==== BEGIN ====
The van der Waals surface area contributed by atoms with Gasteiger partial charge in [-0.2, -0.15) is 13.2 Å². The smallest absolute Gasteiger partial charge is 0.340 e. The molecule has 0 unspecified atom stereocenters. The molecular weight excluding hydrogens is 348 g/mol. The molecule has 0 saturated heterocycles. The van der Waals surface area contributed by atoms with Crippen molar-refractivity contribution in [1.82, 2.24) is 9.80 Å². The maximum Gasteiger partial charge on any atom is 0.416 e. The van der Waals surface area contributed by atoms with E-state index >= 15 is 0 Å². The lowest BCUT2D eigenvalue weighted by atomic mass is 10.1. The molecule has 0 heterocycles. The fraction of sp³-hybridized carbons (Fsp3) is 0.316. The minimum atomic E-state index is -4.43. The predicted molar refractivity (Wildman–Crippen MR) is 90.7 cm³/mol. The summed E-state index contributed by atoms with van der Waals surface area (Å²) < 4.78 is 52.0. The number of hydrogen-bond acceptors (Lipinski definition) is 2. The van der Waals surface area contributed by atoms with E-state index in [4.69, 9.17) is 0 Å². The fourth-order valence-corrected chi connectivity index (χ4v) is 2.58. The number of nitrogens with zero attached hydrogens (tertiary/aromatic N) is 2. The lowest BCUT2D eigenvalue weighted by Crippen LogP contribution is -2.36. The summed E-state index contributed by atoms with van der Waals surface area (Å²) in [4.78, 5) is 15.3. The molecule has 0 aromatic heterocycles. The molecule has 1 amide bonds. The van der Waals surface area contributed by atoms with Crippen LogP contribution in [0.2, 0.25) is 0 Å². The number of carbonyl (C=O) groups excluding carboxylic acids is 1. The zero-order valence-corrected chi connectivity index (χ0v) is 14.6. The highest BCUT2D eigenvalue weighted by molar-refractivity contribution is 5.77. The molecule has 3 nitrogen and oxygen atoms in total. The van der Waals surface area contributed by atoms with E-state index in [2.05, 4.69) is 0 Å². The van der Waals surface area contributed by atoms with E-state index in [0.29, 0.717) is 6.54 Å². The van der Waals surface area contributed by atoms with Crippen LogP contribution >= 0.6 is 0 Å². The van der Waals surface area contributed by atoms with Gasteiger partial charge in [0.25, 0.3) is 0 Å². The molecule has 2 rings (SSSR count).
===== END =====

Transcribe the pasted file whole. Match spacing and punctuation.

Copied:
The van der Waals surface area contributed by atoms with Gasteiger partial charge in [-0.2, -0.15) is 13.2 Å². The smallest absolute Gasteiger partial charge is 0.340 e. The molecule has 0 unspecified atom stereocenters. The molecular weight excluding hydrogens is 348 g/mol. The molecule has 0 saturated heterocycles. The van der Waals surface area contributed by atoms with Crippen molar-refractivity contribution in [1.82, 2.24) is 9.80 Å². The maximum Gasteiger partial charge on any atom is 0.416 e. The van der Waals surface area contributed by atoms with E-state index >= 15 is 0 Å². The lowest BCUT2D eigenvalue weighted by atomic mass is 10.1. The molecule has 0 heterocycles. The fraction of sp³-hybridized carbons (Fsp3) is 0.316. The minimum atomic E-state index is -4.43. The predicted molar refractivity (Wildman–Crippen MR) is 90.7 cm³/mol. The summed E-state index contributed by atoms with van der Waals surface area (Å²) < 4.78 is 52.0. The number of hydrogen-bond acceptors (Lipinski definition) is 2. The van der Waals surface area contributed by atoms with E-state index in [4.69, 9.17) is 0 Å². The fourth-order valence-corrected chi connectivity index (χ4v) is 2.58. The number of nitrogens with zero attached hydrogens (tertiary/aromatic N) is 2. The lowest BCUT2D eigenvalue weighted by Crippen LogP contribution is -2.36. The summed E-state index contributed by atoms with van der Waals surface area (Å²) in [4.78, 5) is 15.3. The molecule has 0 aromatic heterocycles. The molecule has 1 amide bonds. The van der Waals surface area contributed by atoms with Crippen LogP contribution in [0.2, 0.25) is 0 Å². The number of carbonyl (C=O) groups excluding carboxylic acids is 1. The zero-order valence-corrected chi connectivity index (χ0v) is 14.6. The highest BCUT2D eigenvalue weighted by molar-refractivity contribution is 5.77. The molecule has 3 nitrogen and oxygen atoms in total. The van der Waals surface area contributed by atoms with E-state index in [2.05, 4.69) is 0 Å². The van der Waals surface area contributed by atoms with E-state index in [0.29, 0.717) is 6.54 Å². The van der Waals surface area contributed by atoms with Crippen LogP contribution >= 0.6 is 0 Å². The van der Waals surface area contributed by atoms with Gasteiger partial charge in [0.25, 0.3) is 0 Å². The molecule has 2 rings (SSSR count).